Rule of Thirds

rule of thirds example
Rule of Thirds

The rule of thirds is a useful guideline used by many professional photographers to aide them when composing the subject matter of their photographs. It is also a very helpful technique that can be used by painters as well.

The idea behind this rule is to divide your painting surface into 9 equal parts. Then position the most important elements in the scene along these lines, or at the points where they intersect.

To create a landscape composition, follow these steps:

  1. Divide your canvas into 9 equal segments by drawing 2 vertical and 2 horizontal lines at the 1/3 and 2/3 measurements creating a grid.
  2. Determine where the horizon is going to be, ether on the top horizontal line or the bottom line.
  3. Arrange the most important elements of your subject matter at one or more of the points where the lines intersect (also referred to as ‘hotspots’).

The rule of thirds states that a painting has a stronger composition and is much more interesting to view if the center of interest is not directly in the center of the canvas, but rather at one of the four focal points where the vertical and horizontal lines intersect. By placing a secondary object at the opposite intersection, balance in the composition can be achieved.

In the instance of the example above, note how the horizon falls close to the bottom grid line, and how the subject matter (the tree) is placed at an intersecting area on the left. By doing this, it has served to add balance and create interest in the composition.

When you apply the rule of thirds to your work, it guarantees you’ll never have a painting that’s split in half, either vertically or horizontally, nor one with the main focus right in the center like a bull’s-eye. When a subject matter is placed directly in the center of the canvas it tends draw the eye into the center and the rest of the painting is ignored. When the subject matter is located on or near a hotspot, the eye is drawn to the focal point and then around the painting creating a flow or movement from one element to the next.

Rule of Odds

rule of odds example
Rule of Odds

The rule of odds states that a composition is much more interesting to look at when it contains an odd number of elements rather than an even amount. An even number will have the tendency to create symmetries that can quickly become boring and uninteresting to look at.

When we see multiple objects that are even in number our mind tries to group them into pairs, which often leaves the center of a scene empty. The human eye is naturally attracted to the center and an even number of elements creates an empty space in that center. Having an odd number of things in a composition means our eye and brain can’t pair them up or group them easily. There’s somehow always one thing left over, which keeps our eyes moving across the composition.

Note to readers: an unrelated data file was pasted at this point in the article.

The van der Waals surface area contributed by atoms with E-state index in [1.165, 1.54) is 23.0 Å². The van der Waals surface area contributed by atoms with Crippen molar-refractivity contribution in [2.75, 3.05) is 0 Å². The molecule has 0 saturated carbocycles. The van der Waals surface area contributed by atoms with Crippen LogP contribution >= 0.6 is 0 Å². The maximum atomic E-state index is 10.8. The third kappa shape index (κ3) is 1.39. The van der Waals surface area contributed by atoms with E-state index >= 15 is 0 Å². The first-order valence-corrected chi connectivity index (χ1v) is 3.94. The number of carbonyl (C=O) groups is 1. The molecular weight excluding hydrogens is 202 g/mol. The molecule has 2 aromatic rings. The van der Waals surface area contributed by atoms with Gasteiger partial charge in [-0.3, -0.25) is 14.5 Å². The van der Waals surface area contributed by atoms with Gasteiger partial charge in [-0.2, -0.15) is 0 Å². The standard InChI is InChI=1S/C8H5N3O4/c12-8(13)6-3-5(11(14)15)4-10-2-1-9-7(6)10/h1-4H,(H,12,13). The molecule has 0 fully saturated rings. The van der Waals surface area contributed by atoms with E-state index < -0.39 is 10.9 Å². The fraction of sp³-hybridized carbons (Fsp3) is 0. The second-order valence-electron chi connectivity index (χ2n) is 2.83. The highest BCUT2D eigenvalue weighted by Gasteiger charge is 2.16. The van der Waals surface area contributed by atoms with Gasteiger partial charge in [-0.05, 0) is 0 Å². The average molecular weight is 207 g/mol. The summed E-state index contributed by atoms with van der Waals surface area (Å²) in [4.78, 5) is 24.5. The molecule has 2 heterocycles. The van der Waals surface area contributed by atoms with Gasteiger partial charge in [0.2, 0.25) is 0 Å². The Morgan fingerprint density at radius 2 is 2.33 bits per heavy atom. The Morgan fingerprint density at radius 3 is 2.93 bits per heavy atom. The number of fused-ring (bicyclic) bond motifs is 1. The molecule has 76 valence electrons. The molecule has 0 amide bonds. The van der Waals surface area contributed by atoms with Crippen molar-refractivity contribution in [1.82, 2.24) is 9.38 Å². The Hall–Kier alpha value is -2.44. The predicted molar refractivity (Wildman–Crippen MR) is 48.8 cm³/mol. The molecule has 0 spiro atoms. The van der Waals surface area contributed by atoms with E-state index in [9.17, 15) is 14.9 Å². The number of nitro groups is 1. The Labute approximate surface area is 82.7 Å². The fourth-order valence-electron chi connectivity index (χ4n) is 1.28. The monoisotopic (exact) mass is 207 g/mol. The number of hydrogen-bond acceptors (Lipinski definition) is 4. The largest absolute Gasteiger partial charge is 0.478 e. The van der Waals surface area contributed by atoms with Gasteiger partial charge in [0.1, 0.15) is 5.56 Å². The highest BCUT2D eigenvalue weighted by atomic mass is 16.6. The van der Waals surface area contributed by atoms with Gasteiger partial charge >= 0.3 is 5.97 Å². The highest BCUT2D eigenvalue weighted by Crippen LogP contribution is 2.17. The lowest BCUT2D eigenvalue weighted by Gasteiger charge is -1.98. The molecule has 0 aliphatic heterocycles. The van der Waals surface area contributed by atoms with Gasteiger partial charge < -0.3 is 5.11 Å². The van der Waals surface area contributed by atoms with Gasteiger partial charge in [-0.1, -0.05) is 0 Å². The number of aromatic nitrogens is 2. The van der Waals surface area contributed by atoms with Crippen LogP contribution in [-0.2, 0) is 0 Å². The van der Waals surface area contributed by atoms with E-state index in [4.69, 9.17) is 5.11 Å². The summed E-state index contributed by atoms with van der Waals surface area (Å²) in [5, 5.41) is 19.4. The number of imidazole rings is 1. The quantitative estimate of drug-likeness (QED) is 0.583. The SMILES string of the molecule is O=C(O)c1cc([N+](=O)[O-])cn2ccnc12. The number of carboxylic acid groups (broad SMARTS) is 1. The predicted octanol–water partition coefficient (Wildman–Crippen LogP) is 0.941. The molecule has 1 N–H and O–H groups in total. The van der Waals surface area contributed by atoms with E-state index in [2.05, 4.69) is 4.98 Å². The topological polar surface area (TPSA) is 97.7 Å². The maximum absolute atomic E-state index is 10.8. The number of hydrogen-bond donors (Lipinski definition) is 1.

The rule of odds also applies when there is a single subject surrounded by an even number of supporting subjects. In this way there will always be an element in the center “framed” by an even number of surrounding objects. This framing is more comforting to the eye and thus creates a feeling of ease and pleasure.

Rule of Space

rule of space example
Rule of Space

The rule of space as it applies to art is a simple technique that creates a sense of motion, activity or conclusion in a composition. It involves creating negative space that relates to the focal point. Some things to keep in mind are:

  • When painting a portrait (whether a person or animal), if your subject is not looking directly at you, leave some negative space in the direction the eyes are looking even if they are looking at something off-canvas.
  • When picturing a moving object, such as runner or vehicle, placing negative space in front of the runner or object rather than behind creates a sense of direction or implication of eventual destination.
  • If your subject is pointing at something or aiming an object place some negative space where the subject is pointing or aiming.

These techniques can be very useful to the artist in creating a good composition. They work best when used together and not individually.

Additional Reading

Principles of Good Design: An Introduction

Two Composition Techniques to Use in Your Paintings